Blocking access based on referrer...?
September 3, 2006 12:16 PM   Subscribe

Is it possible to restrict access to a web page (or whole site) based on the referrer?

I noticed that a site I manage (which includes a phpbb forum) has been getting traffic off of the google search "inurl posting.php?mode=newtopic". I'm pretty sure this is one of the ways spammers and/or spambots are finding the forum.

Specific to my problem, is there any way to restrict access to visits coming from that search? Through scripting? .htaccess? etc?

And out of general interest, is there a way to block access based on referrers?
posted by poweredbybeard to Computers & Internet (10 answers total) 1 user marked this as a favorite

RewriteEngine on
# Options +FollowSymlinks
RewriteCond %{HTTP_REFERER} inurl posting\.\?mode\=newtopic [NC]
RewriteRule .* - [F]

That will block anyone trying to access the site from a URL with the string you mention above. I think.
posted by Civil_Disobedient at 12:35 PM on September 3, 2006

Oh, remove the # sign if your website gives you "500 Service" errors.
posted by Civil_Disobedient at 12:37 PM on September 3, 2006

Awesome, thanks - I'll try that out later.
posted by poweredbybeard at 12:39 PM on September 3, 2006

Note that you should only ever exclude certain referrers, not make a certain referrer a condition of entry. So it's fine to block 'posting.php?mode=newtopic', for example, but don't set it so that everyone coming there has to have a referrer from '[whatever]', as that will block legitimate traffic that has decided not to send you a referrer for some reason.
posted by reklaw at 12:41 PM on September 3, 2006

Spambots don't give (accurate) referer information.
posted by winston at 1:12 PM on September 3, 2006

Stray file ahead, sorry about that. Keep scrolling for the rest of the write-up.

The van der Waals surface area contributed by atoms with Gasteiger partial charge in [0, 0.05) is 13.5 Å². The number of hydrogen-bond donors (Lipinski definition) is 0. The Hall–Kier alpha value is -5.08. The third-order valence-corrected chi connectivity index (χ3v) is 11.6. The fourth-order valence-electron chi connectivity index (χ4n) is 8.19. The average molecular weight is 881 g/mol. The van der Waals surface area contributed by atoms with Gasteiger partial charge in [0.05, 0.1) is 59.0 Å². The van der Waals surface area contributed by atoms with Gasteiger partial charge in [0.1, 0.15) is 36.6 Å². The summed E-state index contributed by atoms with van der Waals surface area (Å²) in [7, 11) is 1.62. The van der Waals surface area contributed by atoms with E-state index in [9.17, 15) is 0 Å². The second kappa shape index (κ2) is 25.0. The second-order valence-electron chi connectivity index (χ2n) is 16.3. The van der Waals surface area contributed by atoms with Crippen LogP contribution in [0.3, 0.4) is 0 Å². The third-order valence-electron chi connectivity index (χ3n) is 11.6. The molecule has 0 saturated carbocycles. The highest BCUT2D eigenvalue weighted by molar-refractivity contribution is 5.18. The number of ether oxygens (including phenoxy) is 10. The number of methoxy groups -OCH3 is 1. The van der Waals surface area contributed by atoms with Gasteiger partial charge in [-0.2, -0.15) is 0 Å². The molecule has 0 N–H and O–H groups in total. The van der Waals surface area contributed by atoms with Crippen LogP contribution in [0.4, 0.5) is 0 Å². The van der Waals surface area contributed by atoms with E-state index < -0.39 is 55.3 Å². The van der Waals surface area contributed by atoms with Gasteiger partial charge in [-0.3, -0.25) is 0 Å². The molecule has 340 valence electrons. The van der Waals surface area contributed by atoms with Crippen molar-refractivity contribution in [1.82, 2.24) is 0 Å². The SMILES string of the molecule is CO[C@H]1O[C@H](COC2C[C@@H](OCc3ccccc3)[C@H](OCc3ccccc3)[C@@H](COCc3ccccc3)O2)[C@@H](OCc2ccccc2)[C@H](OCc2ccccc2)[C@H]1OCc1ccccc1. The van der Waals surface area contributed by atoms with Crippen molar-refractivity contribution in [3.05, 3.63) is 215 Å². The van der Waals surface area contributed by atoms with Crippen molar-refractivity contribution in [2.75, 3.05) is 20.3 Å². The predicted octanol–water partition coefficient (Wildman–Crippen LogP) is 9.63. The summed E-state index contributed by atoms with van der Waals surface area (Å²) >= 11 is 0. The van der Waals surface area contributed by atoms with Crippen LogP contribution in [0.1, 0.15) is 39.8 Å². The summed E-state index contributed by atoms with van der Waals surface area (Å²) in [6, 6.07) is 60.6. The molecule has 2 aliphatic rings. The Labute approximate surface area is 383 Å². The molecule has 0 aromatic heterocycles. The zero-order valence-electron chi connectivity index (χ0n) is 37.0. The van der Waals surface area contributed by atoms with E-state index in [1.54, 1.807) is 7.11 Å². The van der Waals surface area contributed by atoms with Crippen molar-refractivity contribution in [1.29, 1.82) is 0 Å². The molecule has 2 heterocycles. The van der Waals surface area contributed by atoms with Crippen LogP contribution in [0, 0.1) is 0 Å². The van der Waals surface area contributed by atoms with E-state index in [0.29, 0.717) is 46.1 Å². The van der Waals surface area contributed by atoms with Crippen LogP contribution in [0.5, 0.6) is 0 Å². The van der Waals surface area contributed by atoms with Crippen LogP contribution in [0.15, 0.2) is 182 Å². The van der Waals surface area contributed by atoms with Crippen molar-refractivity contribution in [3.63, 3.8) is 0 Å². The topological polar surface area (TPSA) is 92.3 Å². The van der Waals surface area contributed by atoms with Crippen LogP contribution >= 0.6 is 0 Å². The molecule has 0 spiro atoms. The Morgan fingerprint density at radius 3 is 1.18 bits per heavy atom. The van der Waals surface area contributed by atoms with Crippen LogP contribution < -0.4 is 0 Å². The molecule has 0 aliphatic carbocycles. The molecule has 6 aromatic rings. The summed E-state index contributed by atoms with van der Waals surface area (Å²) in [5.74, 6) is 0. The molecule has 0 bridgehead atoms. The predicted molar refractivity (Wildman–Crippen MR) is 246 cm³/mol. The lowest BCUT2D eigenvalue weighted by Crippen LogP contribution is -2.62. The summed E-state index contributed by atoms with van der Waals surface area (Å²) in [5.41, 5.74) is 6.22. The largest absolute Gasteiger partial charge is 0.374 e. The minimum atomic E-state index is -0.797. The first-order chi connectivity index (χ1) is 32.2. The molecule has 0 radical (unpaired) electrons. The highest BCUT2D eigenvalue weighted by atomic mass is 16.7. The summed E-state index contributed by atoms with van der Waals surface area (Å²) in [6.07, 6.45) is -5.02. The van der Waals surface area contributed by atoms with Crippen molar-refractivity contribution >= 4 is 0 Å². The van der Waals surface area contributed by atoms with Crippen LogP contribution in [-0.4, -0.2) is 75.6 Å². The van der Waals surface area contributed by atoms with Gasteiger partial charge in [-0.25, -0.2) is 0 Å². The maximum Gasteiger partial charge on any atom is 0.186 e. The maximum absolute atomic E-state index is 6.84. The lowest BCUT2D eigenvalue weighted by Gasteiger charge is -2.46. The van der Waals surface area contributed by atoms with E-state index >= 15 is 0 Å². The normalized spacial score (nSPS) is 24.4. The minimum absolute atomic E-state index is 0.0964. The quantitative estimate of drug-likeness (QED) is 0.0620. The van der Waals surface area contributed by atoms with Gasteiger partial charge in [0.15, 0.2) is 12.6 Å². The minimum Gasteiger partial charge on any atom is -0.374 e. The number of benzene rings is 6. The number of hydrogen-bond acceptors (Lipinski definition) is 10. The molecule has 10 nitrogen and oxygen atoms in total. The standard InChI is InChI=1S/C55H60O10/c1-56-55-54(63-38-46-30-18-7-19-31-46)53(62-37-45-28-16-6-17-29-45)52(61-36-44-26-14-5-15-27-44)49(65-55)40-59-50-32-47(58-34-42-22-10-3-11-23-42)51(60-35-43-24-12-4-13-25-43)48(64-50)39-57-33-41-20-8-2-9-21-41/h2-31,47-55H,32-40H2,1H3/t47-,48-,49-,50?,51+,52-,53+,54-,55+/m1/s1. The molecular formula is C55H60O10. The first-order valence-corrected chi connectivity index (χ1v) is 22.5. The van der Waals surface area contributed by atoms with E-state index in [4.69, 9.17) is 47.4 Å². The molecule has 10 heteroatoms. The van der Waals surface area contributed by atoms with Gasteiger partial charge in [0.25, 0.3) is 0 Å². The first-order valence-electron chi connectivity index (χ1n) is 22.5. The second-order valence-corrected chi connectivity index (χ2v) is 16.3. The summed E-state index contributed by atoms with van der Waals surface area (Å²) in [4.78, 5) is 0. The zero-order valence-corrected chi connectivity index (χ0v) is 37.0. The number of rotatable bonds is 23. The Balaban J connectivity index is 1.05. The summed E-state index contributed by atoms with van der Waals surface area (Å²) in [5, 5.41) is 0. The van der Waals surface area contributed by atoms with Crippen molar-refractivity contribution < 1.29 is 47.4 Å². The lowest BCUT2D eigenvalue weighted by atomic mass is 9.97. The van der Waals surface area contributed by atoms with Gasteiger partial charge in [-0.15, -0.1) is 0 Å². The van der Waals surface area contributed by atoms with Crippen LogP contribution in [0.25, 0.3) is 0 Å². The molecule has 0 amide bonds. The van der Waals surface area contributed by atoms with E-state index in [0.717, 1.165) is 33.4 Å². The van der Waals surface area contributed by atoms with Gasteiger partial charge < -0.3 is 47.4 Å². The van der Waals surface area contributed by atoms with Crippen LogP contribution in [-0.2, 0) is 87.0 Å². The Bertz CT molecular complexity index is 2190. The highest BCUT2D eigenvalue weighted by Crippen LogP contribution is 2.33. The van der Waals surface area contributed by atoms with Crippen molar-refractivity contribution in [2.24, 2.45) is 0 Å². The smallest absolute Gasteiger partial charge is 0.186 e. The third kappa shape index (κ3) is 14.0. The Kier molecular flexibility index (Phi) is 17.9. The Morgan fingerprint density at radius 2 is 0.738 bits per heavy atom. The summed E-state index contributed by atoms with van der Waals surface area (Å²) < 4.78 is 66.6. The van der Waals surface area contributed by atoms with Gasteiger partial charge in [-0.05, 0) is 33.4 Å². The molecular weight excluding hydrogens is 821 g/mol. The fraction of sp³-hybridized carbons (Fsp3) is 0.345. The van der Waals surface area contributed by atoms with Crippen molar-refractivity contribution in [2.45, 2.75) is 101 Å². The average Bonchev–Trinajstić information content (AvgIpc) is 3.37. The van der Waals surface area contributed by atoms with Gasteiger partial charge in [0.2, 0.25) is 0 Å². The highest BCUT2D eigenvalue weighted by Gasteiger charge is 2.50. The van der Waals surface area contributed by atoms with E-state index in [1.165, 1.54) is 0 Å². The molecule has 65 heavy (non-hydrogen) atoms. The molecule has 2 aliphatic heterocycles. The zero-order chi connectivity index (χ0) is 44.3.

Winston - I kind of thought they might not, but I can't think of another reason for why anyone would search for that specific string. All it does is find you a bunch of phpbb boards, and I doubt if the one I admin is even in the first twenty results pages.

But mostly it just made me want to learn if this was possible, and if so, learn how.
posted by poweredbybeard at 2:25 PM on September 3, 2006

Danger, Master Robinson: whenever you mess around with this, make damned sure to test it afterwards. Any mistake whatever will take your entire site down; .htaccess is extremely unforgiving, and the syntax is arcane.

Some syntax errors in the .htaccess file can result in every access to your site returning 503 errors, for instance.
posted by Steven C. Den Beste at 6:10 PM on September 3, 2006

Thanks, Steven. Duly noted. Still haven't had time to get my (virtual) hands dirty yet, but I'll certainly take care.
posted by poweredbybeard at 12:19 PM on September 4, 2006

If you run into any problems, drop me an email.
posted by Civil_Disobedient at 3:35 PM on September 4, 2006

Note that the referrer information can be easily spoofed, and shouldn't be relied on for real security. For example: RefSpoof.
posted by owen at 8:28 AM on September 6, 2006

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